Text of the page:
Biofuels and sustainable development: can sustainability standards stop ‘land grabbing’?

This research focuses on the extent to which global sustainability standards and certification schemes can prevent ‘land grabs’.

About the research

Biofuels have often been presumed to offer a ‘win-win’ solution to the North’s over-consumption of fossil fuels, while contributing to rural development in the global South. However, in too many cases, biofuels investments have been linked to ‘land grabbing’: they have involved the acquisition of vast tracts of land in rural areas of poor countries without respecting the already-insecure land rights of subsistence farmers.

Agricultural producers are encouraged to adopt sustainability standards which are then monitored by 3rd party auditors. These standards have been incorporated into EU biofuel governance (the EU Renewable Energy Directive (RED) 2008), giving them a mandatory status in one of the biggest export markets for biofuels.

However, through a study of the sustainability standards established by two ‘multi-stakeholder roundtables’, Bonsucro and the Roundtable on Sustainable Biomaterials (RSB), this research finds flaws in the standards, loopholes in their compliance levels and shortcomings in their ability to discipline the companies upon which they are financially dependent. Yet, while Bonsucro and the RSB can be criticised for flaws in their standards in relation to such issues, many other EU-approved schemes do not protect against land grabbing at all.

Image: Roy Maconachie

Policy implications

  • EU RED criteria require that companies produce ‘sustainable biofuels’ to attain market access, but it fails to include basic criteria related to land rights. This should be corrected.
  • Where land has been acquired from subsistence farmers or pastoralists for a biofuel plantation, audit evidence collected of ‘free, prior and informed consent’ is inadequate to prove ‘land grabbing’ has not taken place. Additional evidence should be sought.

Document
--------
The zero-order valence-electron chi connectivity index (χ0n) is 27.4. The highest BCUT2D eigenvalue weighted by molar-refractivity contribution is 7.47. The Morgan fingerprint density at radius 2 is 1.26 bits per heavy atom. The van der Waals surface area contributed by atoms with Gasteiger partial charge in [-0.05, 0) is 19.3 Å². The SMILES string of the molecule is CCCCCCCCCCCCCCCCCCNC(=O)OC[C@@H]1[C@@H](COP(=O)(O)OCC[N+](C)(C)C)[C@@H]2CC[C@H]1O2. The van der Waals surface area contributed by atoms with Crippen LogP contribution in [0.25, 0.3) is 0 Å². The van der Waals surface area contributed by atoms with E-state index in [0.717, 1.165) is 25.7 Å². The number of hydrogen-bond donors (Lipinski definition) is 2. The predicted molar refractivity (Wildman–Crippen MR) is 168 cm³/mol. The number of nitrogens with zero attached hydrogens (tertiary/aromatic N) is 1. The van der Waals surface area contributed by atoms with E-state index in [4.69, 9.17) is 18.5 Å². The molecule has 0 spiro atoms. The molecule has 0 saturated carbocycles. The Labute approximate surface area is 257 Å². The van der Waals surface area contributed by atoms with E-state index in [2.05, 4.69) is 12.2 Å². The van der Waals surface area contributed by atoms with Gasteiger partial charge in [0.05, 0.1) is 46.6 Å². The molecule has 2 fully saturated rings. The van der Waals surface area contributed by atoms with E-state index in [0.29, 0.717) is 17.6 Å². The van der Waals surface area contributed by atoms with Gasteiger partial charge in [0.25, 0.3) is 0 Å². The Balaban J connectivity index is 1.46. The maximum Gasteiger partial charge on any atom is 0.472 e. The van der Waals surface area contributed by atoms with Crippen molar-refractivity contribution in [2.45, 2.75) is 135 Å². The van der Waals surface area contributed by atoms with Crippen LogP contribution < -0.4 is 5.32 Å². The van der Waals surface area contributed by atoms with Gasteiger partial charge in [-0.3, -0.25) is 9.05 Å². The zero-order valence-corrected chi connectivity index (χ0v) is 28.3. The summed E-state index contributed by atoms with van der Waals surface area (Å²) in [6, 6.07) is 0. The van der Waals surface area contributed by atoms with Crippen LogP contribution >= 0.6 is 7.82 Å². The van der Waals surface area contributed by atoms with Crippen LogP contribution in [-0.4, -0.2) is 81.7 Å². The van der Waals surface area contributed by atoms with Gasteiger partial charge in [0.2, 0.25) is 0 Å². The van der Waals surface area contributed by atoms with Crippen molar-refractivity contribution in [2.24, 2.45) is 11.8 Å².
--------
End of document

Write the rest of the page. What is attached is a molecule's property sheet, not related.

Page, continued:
• The ‘multi-stakeholder’ ethos of inclusive participation, adopted by so many WWF-supported sustainability roundtables, needs to be extended into the process of certification.
  • Prior to each audit, standards bodies should undertake on-the-ground awareness-raising and training for community associations and local NGOs.
  • Greater engagement between the auditing team and locally-informed civil society actors should be incorporated into auditing practices for sustainability certification.
  • Sustainability certification audits should be publicly available so that land acquisition practices become more open and transparent.

Key findings

  • Certification against sustainability standards approved by the EU Renewable Energy Directive (RED) 2008 is no guarantee that ‘land grabbing’ has not taken place.
  • To achieve ‘certified biofuel’ status, operators may not have to comply with all sustainability standards, and audits may only consider 5-25% of a company’s operations.
  • Audits themselves demand forms of evidence that are often inappropriate and unable to measure land tenure insecurity, or abuse by a company.
  • Weak EU-RED criteria have created competition between schemes to ‘ratchet down’ the standards, providing them with no incentive to include sustainability concerns as they try to make themselves attractive to the very companies that may need to be disciplined.

Further information

You can read the full article upon which this policy brief is based: Fortin & Richardson (2013): Certification Schemes and the Governance of Land: Enforcing Standards or Enabling Scrutiny?, Globalizations, (10)1, pp. 141-159. It can be found at globalizations.pdf. This is a preprint of an article whose final and definitive form has been published in the Globalizations © 2013 Copyright Taylor & Francis; Globalizations is available online at

For further reading, and an empirical field study of certification in practice, please see: Maconachie, R. & Fortin, E. (2013) ‘New agriculture’ for sustainable development? Biofuels and agrarian change in post-war Sierra Leone’, Journal of Modern African Studies, 51(2), 249-277.


The research was supported by the British Academy (Fortin) and the Leverhulme Trust (Richardson).

Contact the researchers

Dr Elizabeth Fortin
Faculty of Social Sciences and Law and a Fellow of the Cabot Institute, University of Bristol:

Dr Benjamin Richardson 
Politics and International Studies, University of Warwick:


Dr Elizabeth Fortin and Dr Benjamin Richardson

British Academy

Leverhulme trust

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